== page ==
NAT2 variants and toxicity related to anti-tuberculosis agents : a systematic review and meta-analysis
MetadataShow full item record
Altmetrics Handle Statistics
Altmetrics DOI Statistics
BACKGROUND : Tuberculosis (TB) patients receiving anti-tuberculosis treatment may experience serious adverse drug reactions (ADRs) such as hepatotoxicity. Variants of the N-acetyltransferase 2 (NAT2) gene may increase the risk of experiencing such toxicity events. OBJECTIVE : To provide a comprehensive evaluation of the evidence base for associations between NAT2 variants and anti-tuberculosis drug-related toxicity. METHOD : This was a systematic review and metaanalysis. We searched for studies in Medline, PubMed, EMBASE, BIOSIS and Web of Science.We included data from 41 articles (39 distinct cohorts of patients). We pooled effect estimates for each genotype on each outcome using meta-analyses stratified by country. RESULTS : We assessed the quality of the included studies, which was variable, with many areas of concern. Slow/intermediate NAT2 acetylators were statistically significantly more likely to experience hepatotoxicity than rapid acetylators (OR 1.59, 95%CI 1.26-2.01). Heterogeneity was not detected in the overall pooled analysis (I2 = 0%). NAT2 acetylator status was significantly associated with the likelihood of experiencing anti-tuberculosis drugrelated hepatotoxicity. CONCLUSION : We encountered several challenges in performing robust syntheses of data from pharmacogenetic studies, and we outline recommendations for the future reporting of pharmacogenetic studies to enable high-quality systematic reviews and meta-analyses to be performed.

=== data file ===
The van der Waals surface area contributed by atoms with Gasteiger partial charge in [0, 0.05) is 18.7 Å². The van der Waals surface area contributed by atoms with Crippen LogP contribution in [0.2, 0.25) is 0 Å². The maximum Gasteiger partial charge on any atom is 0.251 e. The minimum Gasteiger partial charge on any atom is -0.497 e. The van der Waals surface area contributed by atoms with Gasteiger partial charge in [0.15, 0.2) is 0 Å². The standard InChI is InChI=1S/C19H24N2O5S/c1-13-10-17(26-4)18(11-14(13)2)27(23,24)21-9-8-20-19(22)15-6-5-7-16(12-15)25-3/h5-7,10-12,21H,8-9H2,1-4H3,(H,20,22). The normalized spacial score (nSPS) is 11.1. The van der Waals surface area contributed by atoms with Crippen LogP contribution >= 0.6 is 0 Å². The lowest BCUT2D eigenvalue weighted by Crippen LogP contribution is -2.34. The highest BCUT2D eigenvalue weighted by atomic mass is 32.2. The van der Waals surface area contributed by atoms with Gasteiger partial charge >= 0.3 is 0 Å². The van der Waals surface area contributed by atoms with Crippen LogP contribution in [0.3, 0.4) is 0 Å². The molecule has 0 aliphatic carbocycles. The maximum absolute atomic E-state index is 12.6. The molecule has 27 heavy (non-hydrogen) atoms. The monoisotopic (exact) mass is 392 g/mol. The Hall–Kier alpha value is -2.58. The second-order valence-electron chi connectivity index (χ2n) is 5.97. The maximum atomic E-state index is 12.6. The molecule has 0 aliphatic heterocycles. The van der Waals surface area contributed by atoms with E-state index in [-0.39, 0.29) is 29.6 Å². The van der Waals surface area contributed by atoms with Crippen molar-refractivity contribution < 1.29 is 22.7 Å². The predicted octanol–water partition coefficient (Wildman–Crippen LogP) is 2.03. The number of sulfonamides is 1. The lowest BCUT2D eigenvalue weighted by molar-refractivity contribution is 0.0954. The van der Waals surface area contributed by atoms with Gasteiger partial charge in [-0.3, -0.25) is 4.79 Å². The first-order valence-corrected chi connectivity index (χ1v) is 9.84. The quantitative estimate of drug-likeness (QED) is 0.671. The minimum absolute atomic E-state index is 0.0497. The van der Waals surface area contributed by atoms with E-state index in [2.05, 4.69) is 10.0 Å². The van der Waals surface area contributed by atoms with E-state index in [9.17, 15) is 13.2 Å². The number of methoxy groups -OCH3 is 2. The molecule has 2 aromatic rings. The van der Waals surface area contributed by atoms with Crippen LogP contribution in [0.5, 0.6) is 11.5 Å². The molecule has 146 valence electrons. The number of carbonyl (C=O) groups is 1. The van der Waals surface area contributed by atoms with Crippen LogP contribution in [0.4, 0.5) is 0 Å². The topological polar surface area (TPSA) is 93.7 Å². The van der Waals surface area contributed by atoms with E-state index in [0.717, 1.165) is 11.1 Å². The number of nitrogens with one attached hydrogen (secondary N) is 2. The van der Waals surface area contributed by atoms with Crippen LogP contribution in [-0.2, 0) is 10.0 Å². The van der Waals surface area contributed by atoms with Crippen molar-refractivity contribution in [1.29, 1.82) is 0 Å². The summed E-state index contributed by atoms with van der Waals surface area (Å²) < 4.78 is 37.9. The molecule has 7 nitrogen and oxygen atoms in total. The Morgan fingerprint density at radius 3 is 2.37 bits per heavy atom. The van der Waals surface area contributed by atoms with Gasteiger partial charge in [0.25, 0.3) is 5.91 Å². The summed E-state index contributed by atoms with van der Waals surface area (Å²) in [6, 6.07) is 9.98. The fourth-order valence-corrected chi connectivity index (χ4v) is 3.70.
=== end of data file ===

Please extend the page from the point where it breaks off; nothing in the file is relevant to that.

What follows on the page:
Richardson , M , Kirkham , J , Dwan , K , Sloan , D J , Davies , G & Jorgensen , A L 2019 , ' NAT2 variants and toxicity related to anti-tuberculosis agents : a systematic review and meta-analysis ' , International Journal of Tuberculosis and Lung Disease , vol. 23 , no. 3 , pp. 293-305 . https://doi.org/10.5588/ijtld.18.0324
International Journal of Tuberculosis and Lung Disease
Copyright © 2019 The Union. This work has been made available online in accordance with publisher policies or with permission. Permission for further reuse of this content should be sought from the publisher or the rights holder. This is the author created accepted manuscript following peer review and may differ slightly from the final published version. The final published version of this work is available at https://doi.org/10.5588/ijtld.18.0324
Items in the St Andrews Research Repository are protected by copyright, with all rights reserved, unless otherwise indicated.